Heat’s stacks are defined with templates, which are non-procedural documents describing tasks in terms of resources, parameters, inputs, constraints and dependencies. When Heat was originally introduced, it worked with AWS CloudFormation templates, which are in JSON format — fairly hard for humans to read and maintain directly because of all the nested brackets.

Now, Heat executes HOT (Heat Orchestration Template) templates, written in YAML: a terse notation that loosely follows Python/Ruby-type structural conventions (colons, returns, indentation) so it’s easy to write, parse, grep, generate with tools, and maintain with source-code management systems. HOT templates can also execute shell scripts, Chef recipes and Puppet automation, so there’s almost no limit to what you can do with it.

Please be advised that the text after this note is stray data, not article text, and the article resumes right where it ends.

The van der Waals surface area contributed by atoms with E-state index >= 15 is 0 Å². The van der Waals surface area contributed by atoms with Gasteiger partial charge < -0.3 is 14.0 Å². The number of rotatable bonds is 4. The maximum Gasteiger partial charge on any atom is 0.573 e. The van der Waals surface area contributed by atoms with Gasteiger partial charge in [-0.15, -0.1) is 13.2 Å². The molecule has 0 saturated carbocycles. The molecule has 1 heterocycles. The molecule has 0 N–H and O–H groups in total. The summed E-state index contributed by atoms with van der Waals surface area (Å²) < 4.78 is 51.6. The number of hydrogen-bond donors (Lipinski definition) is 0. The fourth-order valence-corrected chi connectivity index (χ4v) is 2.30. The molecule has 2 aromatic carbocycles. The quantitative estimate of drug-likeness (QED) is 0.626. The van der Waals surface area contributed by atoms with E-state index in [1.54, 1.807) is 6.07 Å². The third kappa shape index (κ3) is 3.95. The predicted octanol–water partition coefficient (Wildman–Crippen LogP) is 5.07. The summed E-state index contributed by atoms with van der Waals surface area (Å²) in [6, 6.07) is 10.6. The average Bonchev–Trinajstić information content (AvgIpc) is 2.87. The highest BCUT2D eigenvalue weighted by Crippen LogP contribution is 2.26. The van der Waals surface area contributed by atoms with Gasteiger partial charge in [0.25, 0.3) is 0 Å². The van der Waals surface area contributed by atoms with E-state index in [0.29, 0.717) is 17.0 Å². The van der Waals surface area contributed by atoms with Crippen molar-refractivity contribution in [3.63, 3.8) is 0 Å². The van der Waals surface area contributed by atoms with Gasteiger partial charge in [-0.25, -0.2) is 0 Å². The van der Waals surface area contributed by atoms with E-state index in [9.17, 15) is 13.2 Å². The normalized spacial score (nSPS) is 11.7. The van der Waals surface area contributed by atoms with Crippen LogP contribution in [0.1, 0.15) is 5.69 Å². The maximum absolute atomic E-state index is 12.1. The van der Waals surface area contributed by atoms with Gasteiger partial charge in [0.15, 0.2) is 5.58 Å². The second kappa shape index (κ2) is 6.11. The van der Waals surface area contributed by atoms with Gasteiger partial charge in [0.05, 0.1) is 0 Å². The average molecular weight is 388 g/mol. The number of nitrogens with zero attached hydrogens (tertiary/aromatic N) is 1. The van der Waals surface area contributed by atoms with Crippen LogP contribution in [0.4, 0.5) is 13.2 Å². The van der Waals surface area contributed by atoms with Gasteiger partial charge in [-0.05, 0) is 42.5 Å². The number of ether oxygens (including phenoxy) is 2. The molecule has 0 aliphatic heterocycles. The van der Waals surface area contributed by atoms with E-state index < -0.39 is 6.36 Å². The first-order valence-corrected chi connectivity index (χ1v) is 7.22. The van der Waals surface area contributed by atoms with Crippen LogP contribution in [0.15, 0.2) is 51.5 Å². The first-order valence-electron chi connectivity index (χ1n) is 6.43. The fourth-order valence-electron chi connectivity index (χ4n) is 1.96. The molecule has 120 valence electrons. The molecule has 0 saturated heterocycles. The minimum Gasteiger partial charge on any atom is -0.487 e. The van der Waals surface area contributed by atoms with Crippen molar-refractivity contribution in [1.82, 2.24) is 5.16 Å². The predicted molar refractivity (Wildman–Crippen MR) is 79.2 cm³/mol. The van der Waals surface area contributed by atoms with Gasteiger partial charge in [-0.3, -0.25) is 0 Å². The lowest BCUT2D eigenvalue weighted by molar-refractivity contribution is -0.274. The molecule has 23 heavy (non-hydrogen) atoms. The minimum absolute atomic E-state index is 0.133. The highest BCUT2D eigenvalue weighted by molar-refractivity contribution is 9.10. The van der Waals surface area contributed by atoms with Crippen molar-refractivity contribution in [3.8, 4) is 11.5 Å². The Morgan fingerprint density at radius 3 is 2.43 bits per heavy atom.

Heat can be accessed via the CLI, and using RESTful queries. It can also be accessed easily via Horizon, which can be quite powerful, since Horizon knows how to interpret and present HOT templates as easy-to-use web UI, complete with multiple-choice popdowns and input-checking to help you populate them error-free.

Heat can also perform orchestration tasks under the control of Murano. Its architecture permits extension via so-called ‘providers’ (basically drivers) to adapt to different OpenStack cloud architectures, offering the potential for write-once/run-anywhere functionality.

Step by Step

To see Heat in action, let’s start by launching a stack that does something simple. (You can find stacks and snippets like this throughout the OpenStack Heat documentation and across the web. One blog at Technology Chronicle, discussing how to associate a floating IP with a port, gets a shout-out below.) You can find the Heat interface in Horizon under Orchestration in the left-hand menu.